SOURCES OF FUNDING If the traditional business model (advertising revenue) isn’t covering the costs of investigative journalism anymore, how do you pay for this essential contributor to our democracy? Remember, citizens can’t agitate to clean up that toxic waste dump if they don’t know about it.
Journalism foundations, of course, can be of huge assistance here. Non journalism foundations, which care about investigative reporting as a good that should be supported, also can be asked for support. Examples like Frontline on PBS being supported by BP, Shell, etc. Generally it was agreed that if transparency is there, and ideally, if a news organization is cross-pollinated by ideologically opposing groups, it’s a good thing. A variety of funders is important, so that it doesn’t appear coverage is bought and paid for. Perils to the foundation model were mentioned – you will get specific requests for stories, you will get expectations for coverage. With year-to-year grants, it can be hard to plan ahead.
Government funding? Thumbs up or down? This idea seemed to scare most participants off, but it was put on the table. Nobody picked it up and ran with it. Could be the prevailing view is that investigative reporting and government funding are inherently at odds. Other modes of funding – membership, angel funder, the Spot.us model, in which readers pledge to stories, the impassioned individual who uncovers a story and reports it. An example of this that was given was the citizen journalist in University of Illinois professor [who took down the degree mills. ]
Cascadia Times of Portland raised $2,500 at a house party to do an air pollution story.
How about a return to a partisan press where special interests support coverage?
What about the New West model – sponsoring events and symposiums to bring in new revenue?
Innovative suggestion – a tax subsidy or break to employees who donate time to a story.
Talking Points Memo style – posting material online and getting your readers/viewers to work for you, crowd sourcing online as TPM did with the U.S. Attorneys firing story http://www.cjr.org/behind_the_news/how_talkingpointsmemo_beat_the.php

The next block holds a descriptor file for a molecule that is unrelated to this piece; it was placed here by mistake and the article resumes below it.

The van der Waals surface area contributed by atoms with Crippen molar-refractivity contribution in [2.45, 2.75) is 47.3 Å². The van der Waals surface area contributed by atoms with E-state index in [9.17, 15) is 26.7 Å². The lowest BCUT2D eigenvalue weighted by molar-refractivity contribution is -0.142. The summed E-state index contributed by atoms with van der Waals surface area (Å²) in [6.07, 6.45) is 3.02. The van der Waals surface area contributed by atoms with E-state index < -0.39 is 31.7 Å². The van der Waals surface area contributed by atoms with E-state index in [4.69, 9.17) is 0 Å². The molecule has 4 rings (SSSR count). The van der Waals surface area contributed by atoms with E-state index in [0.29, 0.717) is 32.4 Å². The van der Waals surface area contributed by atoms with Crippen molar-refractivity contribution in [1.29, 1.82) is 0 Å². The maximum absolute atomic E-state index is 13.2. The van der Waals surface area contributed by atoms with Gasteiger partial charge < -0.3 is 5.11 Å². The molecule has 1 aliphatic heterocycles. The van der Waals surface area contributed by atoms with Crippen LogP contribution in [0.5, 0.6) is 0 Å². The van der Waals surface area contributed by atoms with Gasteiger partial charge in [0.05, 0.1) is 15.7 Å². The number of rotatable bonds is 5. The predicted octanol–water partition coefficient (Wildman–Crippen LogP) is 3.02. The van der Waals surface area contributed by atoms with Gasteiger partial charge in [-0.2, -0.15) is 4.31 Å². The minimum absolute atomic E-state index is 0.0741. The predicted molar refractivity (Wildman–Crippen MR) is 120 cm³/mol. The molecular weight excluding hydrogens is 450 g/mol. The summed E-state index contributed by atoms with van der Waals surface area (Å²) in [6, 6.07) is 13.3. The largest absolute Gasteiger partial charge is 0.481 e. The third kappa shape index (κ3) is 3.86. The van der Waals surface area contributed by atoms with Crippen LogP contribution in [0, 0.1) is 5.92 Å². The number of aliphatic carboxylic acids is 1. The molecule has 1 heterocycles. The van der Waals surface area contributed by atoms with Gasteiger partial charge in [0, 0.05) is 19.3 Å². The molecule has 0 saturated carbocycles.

Student labor – Joaquin, who works at a community college radio station, expressed the frustration that while it’s great to have student labor, it’s difficult to get people doing work for free to labor in the trenches over documents and “boring” work like that. Solutions – people will work endlessly on their passions. If ways can be found to fill the voids around those passions… maybe you have a more viable organization.
There was expressed need for specific training for investigative journalists, but also recognition that many journalists gain those skills midcareer, on the job. Because of layoffs and smaller newsrooms, there are fewer opportunities for journalists to have the time to learn on the job, however. Or have the time to pursue stories where they can build those skills. NEW MODELS
Where are things headed? E-books, Document Cloud, increasing collaborations, should we charge users/members to interact with the Web site?, should we charge for content? As in-depth and investigative reporting gets harder to find, will there be an increased value placed on it? Would that support paid content? There was general agreement that online users are trained not to pay. Might that change?